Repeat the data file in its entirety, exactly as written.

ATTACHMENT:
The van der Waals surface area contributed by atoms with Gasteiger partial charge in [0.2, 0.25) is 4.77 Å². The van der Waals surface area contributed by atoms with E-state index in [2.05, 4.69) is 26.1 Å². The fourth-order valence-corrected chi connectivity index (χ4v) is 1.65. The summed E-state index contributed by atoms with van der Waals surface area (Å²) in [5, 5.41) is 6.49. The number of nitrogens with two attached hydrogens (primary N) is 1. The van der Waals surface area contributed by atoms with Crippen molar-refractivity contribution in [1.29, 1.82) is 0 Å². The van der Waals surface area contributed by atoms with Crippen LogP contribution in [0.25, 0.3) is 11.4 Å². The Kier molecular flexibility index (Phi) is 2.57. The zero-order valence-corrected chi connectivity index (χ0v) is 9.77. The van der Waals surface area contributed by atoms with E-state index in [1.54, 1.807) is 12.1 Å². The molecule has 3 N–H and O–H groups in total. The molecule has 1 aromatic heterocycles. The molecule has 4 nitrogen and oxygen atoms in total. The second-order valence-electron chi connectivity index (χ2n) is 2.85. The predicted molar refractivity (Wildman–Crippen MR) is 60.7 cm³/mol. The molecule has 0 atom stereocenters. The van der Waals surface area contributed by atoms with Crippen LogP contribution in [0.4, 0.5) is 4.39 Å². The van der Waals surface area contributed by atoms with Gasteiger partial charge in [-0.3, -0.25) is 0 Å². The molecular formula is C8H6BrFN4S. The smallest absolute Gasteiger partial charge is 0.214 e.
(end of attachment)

The van der Waals surface area contributed by atoms with Gasteiger partial charge in [0.2, 0.25) is 4.77 Å². The van der Waals surface area contributed by atoms with E-state index in [2.05, 4.69) is 26.1 Å². The fourth-order valence-corrected chi connectivity index (χ4v) is 1.65. The summed E-state index contributed by atoms with van der Waals surface area (Å²) in [5, 5.41) is 6.49. The number of nitrogens with two attached hydrogens (primary N) is 1. The van der Waals surface area contributed by atoms with Crippen molar-refractivity contribution in [1.29, 1.82) is 0 Å². The van der Waals surface area contributed by atoms with Crippen LogP contribution in [0.25, 0.3) is 11.4 Å². The Kier molecular flexibility index (Phi) is 2.57. The zero-order valence-corrected chi connectivity index (χ0v) is 9.77. The van der Waals surface area contributed by atoms with E-state index in [1.54, 1.807) is 12.1 Å². The molecule has 3 N–H and O–H groups in total. The molecule has 1 aromatic heterocycles. The molecule has 4 nitrogen and oxygen atoms in total. The second-order valence-electron chi connectivity index (χ2n) is 2.85. The predicted molar refractivity (Wildman–Crippen MR) is 60.7 cm³/mol. The molecule has 0 atom stereocenters. The van der Waals surface area contributed by atoms with Crippen LogP contribution in [0.4, 0.5) is 4.39 Å². The van der Waals surface area contributed by atoms with Gasteiger partial charge in [-0.3, -0.25) is 0 Å². The molecular formula is C8H6BrFN4S. The smallest absolute Gasteiger partial charge is 0.214 e.